It’s no secret that the 13 states comprising the Western U.S. are a bit unusual. Enter Westphoria, Sunset magazine’s 4-month-old blog dedicated to celebrating all that’s quirky, kick-ass, and distinct about the Left Coast, Southwest and Rocky Mountain regions. Think retrofitted teardrop campers, chicken “sitters,” bike-powered farmers market smoothies, and, uh, hotel rooms designed to resemble giant bird nests.
For those of you living on the other side of the Continental Divide, Sunset is the nation’s top Western lifestyle magazine, focused on travel, gardening, design, green living, food and the outdoors. Understandably, we’re big fans here at Gadling.
Westphoria is sort of like Sunset’s black sheep little sibling: edgy, on-trend, a smarty-pants with a sweet soul. Categories include themes like “House Crush,” “Made in the West,” “Dream Life,” “Food” and “Wanderlust.” I’m hooked.
Spring, as they say, has sprung. In farmstead and artisan cheese parlance, that means pastures are currently abound with calves, lambs, and kids (of the goat variety), and the first milk of the season is in. That’s why March is the kickoff month for cheese festivals, especially on the West Coast because of its more mild climate. The following just happen to be some of the nation’s best.
8th Annual Oregon Cheese Festival, March 17
Hosted by the Oregon Cheese Guild and Rogue Creamery, this much-loved event features dozens of cheese, beer, and wine makers. General admission is minimal, the sampling is free, and the vibe is laid-back. The festival is held at Rogue Creamery in Central Point, just outside of Ashland in southern Oregon. It possesses the vibe of a giant farmers market, with all of the vendors gathered beneath a giant tent. Events include a “Meet the Cheesemakers” dinner (held the night before), seminars, and tastings, including chocolate and cider.California Artisan Cheese Festival (CACF), March 24-25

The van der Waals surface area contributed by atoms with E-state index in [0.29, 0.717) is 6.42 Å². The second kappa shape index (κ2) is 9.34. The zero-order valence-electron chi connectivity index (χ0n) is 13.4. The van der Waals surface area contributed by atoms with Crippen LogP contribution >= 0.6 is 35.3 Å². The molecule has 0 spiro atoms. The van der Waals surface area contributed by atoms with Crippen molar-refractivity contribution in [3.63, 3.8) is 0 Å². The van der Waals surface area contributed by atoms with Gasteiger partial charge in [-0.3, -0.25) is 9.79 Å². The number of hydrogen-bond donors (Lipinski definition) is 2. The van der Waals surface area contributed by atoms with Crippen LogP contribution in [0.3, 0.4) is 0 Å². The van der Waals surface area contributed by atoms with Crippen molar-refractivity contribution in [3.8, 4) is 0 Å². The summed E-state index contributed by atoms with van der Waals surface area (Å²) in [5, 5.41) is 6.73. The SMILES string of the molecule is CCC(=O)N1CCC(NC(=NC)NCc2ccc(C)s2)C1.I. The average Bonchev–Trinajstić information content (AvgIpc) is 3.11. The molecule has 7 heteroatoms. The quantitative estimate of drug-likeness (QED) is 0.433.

What better place for a California cheese festival than wine country? CACF is held every March in Petaluma (located in Sonoma County, about 40 minutes north of San Francisco) and draws over 2,000 attendees who come to taste cheeses from the West Coast, Pacific Northwest, and Rockies. Sign up now to get in on local creamery tours, special lunches, and educational seminars.
On April 7, the inaugural Washington Artisan Cheesemakers Festival will take place in Seattle. In addition to cheesemakers from across the state, expect Washington food artisans, craft beer and cider producers, and winemakers. The event is a benefit for the Cascade Harvest Coalition, a non-profit dedicated to local food security.
Can’t make the festival circuit? Try taking a class at The Cheese School of San Francisco, which is focused solely on classes and tasting events for professionals and caseophiles alike. With an ongoing curriculum of classes taught by industry professionals, offerings may include everything from “Mozzarella Making” and “Craft Brews & Artisan Beers,” to “Sheep & Syrah” and “Springtime Cheeses and Loire Valley Wines.” This is the place geek out on dairy.
Admittedly, this video isn’t from a cheesemaker in the western U.S.; it comes from renown Jasper Hill Farm in Vermont. But it’s an excellent short clip on how cheese goes from cow to cheese case. Should you be fortunate enough to find Harbison at your local cheese shop, I strongly recommend you pounce upon it, because it’s simply dreamy.
The Land of Enchantment just became the Land of Advancement. “Catch the Kid,” a new summer travel promotion launched by New Mexico Tourism Department, has turned the entire state into a “real life video game,” with the prize being $10,000 in cold, hard cash. “The Kid” in question is one William H. Bonney, aka “Billy the Kid.” Participants (it’s geared toward families) try to track down this most iconic of New Mexico outlaws by finding clues hidden throughout the state.
Now through September 24th, you can register your family online at www.CatchtheKid.com to create a “posse profile,” as well as gain access to exclusive New Mexico travel deals and weekly vacation giveaways throughout the summer. The reward money is the inflation equivalent of the $500 reward offered by Governor Lew Wallace in 1881 for the Kid’s head.
If you have a smartphone, you can download the “Catch the Kid” smartphone app. Alternatively, you can play by taking pictures or you or your family posing next to clue posters placed throughout New Mexico, and upload them to your profile page. Designated locations around the state will unlock clues that lead to the Kid’s New Mexico hideout. The more clues you collect, the more information you’ll gather on when and how to capture the wily criminal. The first posse to present the Kid with an arrest warrant will win their handsome reward.
Players using a smartphone to play can unlock additional New Mexico travel deals and win prizes, because the app allows players to find Billy’s money bag loot which is virtually placed and hidden in every county in New Mexico. You’ll have the chance to use this loot to buy vacations, deals, or meals online in the general store section of the “Catch the Kid” website. Good luck, pardners.
Watch New Mexico Governor Susana Martinez announce contest details, below